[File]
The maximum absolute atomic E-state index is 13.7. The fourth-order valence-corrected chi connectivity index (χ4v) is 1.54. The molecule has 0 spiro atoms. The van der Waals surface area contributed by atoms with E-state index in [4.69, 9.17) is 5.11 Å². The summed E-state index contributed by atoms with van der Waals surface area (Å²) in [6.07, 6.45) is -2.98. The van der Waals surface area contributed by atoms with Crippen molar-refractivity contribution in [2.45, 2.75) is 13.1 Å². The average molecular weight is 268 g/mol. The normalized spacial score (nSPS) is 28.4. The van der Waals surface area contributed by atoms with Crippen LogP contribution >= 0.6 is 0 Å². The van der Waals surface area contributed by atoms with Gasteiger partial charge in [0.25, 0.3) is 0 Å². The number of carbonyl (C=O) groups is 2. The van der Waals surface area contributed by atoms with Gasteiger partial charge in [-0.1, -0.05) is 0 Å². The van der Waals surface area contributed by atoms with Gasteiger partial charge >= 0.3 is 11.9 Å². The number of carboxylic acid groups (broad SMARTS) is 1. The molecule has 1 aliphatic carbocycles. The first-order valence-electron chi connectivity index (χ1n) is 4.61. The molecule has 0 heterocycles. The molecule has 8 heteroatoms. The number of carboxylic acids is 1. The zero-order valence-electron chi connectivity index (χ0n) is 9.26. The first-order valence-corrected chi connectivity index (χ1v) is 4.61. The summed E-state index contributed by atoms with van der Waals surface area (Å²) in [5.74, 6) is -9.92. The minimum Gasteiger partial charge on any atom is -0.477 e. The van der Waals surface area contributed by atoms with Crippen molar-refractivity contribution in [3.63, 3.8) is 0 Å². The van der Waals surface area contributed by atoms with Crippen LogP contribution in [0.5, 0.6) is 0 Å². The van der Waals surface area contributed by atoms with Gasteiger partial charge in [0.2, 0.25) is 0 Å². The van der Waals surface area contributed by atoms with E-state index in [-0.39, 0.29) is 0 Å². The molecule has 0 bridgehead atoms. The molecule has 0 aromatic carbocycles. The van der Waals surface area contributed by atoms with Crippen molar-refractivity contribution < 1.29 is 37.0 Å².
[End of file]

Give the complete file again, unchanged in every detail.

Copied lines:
The maximum absolute atomic E-state index is 13.7. The fourth-order valence-corrected chi connectivity index (χ4v) is 1.54. The molecule has 0 spiro atoms. The van der Waals surface area contributed by atoms with E-state index in [4.69, 9.17) is 5.11 Å². The summed E-state index contributed by atoms with van der Waals surface area (Å²) in [6.07, 6.45) is -2.98. The van der Waals surface area contributed by atoms with Crippen molar-refractivity contribution in [2.45, 2.75) is 13.1 Å². The average molecular weight is 268 g/mol. The normalized spacial score (nSPS) is 28.4. The van der Waals surface area contributed by atoms with Crippen LogP contribution >= 0.6 is 0 Å². The van der Waals surface area contributed by atoms with Gasteiger partial charge in [0.25, 0.3) is 0 Å². The number of carbonyl (C=O) groups is 2. The van der Waals surface area contributed by atoms with Gasteiger partial charge in [-0.1, -0.05) is 0 Å². The van der Waals surface area contributed by atoms with Gasteiger partial charge >= 0.3 is 11.9 Å². The number of carboxylic acid groups (broad SMARTS) is 1. The molecule has 1 aliphatic carbocycles. The first-order valence-electron chi connectivity index (χ1n) is 4.61. The molecule has 0 heterocycles. The molecule has 8 heteroatoms. The number of carboxylic acids is 1. The zero-order valence-electron chi connectivity index (χ0n) is 9.26. The first-order valence-corrected chi connectivity index (χ1v) is 4.61. The summed E-state index contributed by atoms with van der Waals surface area (Å²) in [5.74, 6) is -9.92. The minimum Gasteiger partial charge on any atom is -0.477 e. The van der Waals surface area contributed by atoms with Crippen molar-refractivity contribution in [3.63, 3.8) is 0 Å². The van der Waals surface area contributed by atoms with Crippen LogP contribution in [0.5, 0.6) is 0 Å². The van der Waals surface area contributed by atoms with Gasteiger partial charge in [0.2, 0.25) is 0 Å². The van der Waals surface area contributed by atoms with E-state index in [-0.39, 0.29) is 0 Å². The molecule has 0 bridgehead atoms. The molecule has 0 aromatic carbocycles. The van der Waals surface area contributed by atoms with Crippen molar-refractivity contribution < 1.29 is 37.0 Å².